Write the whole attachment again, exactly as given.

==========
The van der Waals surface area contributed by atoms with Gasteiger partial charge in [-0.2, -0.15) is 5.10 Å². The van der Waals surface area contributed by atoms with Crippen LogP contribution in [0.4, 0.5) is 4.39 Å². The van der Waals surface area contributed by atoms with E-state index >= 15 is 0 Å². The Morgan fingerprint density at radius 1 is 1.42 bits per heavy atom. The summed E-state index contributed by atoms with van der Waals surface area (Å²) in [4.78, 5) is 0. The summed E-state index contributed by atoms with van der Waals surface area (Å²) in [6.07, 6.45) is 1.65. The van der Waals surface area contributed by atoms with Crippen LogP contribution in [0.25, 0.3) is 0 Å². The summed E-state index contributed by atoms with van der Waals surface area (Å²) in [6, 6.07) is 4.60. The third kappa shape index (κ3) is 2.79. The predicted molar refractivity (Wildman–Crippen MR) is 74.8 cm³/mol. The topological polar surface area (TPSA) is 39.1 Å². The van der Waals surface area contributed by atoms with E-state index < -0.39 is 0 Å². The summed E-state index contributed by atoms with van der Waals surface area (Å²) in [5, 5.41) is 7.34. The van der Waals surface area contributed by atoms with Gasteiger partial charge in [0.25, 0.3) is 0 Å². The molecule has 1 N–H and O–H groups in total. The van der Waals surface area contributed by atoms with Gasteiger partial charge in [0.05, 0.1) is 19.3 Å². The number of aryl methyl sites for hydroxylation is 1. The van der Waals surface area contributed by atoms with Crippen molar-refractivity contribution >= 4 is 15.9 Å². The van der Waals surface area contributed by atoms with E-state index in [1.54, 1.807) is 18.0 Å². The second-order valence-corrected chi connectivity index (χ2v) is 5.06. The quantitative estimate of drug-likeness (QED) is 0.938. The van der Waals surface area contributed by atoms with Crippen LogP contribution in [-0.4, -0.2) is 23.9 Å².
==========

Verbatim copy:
The van der Waals surface area contributed by atoms with Gasteiger partial charge in [-0.2, -0.15) is 5.10 Å². The van der Waals surface area contributed by atoms with Crippen LogP contribution in [0.4, 0.5) is 4.39 Å². The van der Waals surface area contributed by atoms with E-state index >= 15 is 0 Å². The Morgan fingerprint density at radius 1 is 1.42 bits per heavy atom. The summed E-state index contributed by atoms with van der Waals surface area (Å²) in [4.78, 5) is 0. The summed E-state index contributed by atoms with van der Waals surface area (Å²) in [6.07, 6.45) is 1.65. The van der Waals surface area contributed by atoms with Crippen LogP contribution in [0.25, 0.3) is 0 Å². The summed E-state index contributed by atoms with van der Waals surface area (Å²) in [6, 6.07) is 4.60. The third kappa shape index (κ3) is 2.79. The predicted molar refractivity (Wildman–Crippen MR) is 74.8 cm³/mol. The topological polar surface area (TPSA) is 39.1 Å². The van der Waals surface area contributed by atoms with E-state index < -0.39 is 0 Å². The summed E-state index contributed by atoms with van der Waals surface area (Å²) in [5, 5.41) is 7.34. The van der Waals surface area contributed by atoms with Gasteiger partial charge in [0.25, 0.3) is 0 Å². The molecule has 1 N–H and O–H groups in total. The van der Waals surface area contributed by atoms with Gasteiger partial charge in [0.05, 0.1) is 19.3 Å². The number of aryl methyl sites for hydroxylation is 1. The van der Waals surface area contributed by atoms with Crippen molar-refractivity contribution >= 4 is 15.9 Å². The van der Waals surface area contributed by atoms with E-state index in [1.54, 1.807) is 18.0 Å². The second-order valence-corrected chi connectivity index (χ2v) is 5.06. The quantitative estimate of drug-likeness (QED) is 0.938. The van der Waals surface area contributed by atoms with Crippen LogP contribution in [-0.4, -0.2) is 23.9 Å².